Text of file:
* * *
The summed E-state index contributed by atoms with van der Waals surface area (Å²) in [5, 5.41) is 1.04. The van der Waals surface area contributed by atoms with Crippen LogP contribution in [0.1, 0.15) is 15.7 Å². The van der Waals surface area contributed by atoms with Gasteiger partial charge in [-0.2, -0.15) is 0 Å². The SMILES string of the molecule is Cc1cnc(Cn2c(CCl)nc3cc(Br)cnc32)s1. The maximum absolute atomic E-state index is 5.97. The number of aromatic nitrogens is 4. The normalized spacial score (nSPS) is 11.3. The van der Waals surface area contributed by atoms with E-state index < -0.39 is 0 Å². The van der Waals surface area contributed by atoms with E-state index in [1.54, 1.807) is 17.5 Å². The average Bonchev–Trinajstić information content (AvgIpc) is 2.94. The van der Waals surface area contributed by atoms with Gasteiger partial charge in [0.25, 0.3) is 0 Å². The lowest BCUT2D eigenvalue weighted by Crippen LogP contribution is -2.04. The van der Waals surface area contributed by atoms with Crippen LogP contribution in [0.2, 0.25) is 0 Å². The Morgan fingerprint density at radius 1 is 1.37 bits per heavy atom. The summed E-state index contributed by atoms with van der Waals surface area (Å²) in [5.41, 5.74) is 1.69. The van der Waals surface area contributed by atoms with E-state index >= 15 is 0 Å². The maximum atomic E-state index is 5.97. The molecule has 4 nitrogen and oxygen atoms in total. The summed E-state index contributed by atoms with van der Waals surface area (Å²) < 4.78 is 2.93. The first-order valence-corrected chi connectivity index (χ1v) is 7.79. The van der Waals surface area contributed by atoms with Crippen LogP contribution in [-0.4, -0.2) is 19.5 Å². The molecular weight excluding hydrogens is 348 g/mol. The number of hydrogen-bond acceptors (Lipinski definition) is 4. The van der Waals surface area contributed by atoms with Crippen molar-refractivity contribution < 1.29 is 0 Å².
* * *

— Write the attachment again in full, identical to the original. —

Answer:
The summed E-state index contributed by atoms with van der Waals surface area (Å²) in [5, 5.41) is 1.04. The van der Waals surface area contributed by atoms with Crippen LogP contribution in [0.1, 0.15) is 15.7 Å². The van der Waals surface area contributed by atoms with Gasteiger partial charge in [-0.2, -0.15) is 0 Å². The SMILES string of the molecule is Cc1cnc(Cn2c(CCl)nc3cc(Br)cnc32)s1. The maximum absolute atomic E-state index is 5.97. The number of aromatic nitrogens is 4. The normalized spacial score (nSPS) is 11.3. The van der Waals surface area contributed by atoms with E-state index < -0.39 is 0 Å². The van der Waals surface area contributed by atoms with E-state index in [1.54, 1.807) is 17.5 Å². The average Bonchev–Trinajstić information content (AvgIpc) is 2.94. The van der Waals surface area contributed by atoms with Gasteiger partial charge in [0.25, 0.3) is 0 Å². The lowest BCUT2D eigenvalue weighted by Crippen LogP contribution is -2.04. The van der Waals surface area contributed by atoms with Crippen LogP contribution in [0.2, 0.25) is 0 Å². The Morgan fingerprint density at radius 1 is 1.37 bits per heavy atom. The summed E-state index contributed by atoms with van der Waals surface area (Å²) in [5.41, 5.74) is 1.69. The van der Waals surface area contributed by atoms with E-state index >= 15 is 0 Å². The maximum atomic E-state index is 5.97. The molecule has 4 nitrogen and oxygen atoms in total. The summed E-state index contributed by atoms with van der Waals surface area (Å²) < 4.78 is 2.93. The first-order valence-corrected chi connectivity index (χ1v) is 7.79. The van der Waals surface area contributed by atoms with Crippen LogP contribution in [-0.4, -0.2) is 19.5 Å². The molecular weight excluding hydrogens is 348 g/mol. The number of hydrogen-bond acceptors (Lipinski definition) is 4. The van der Waals surface area contributed by atoms with Crippen molar-refractivity contribution < 1.29 is 0 Å².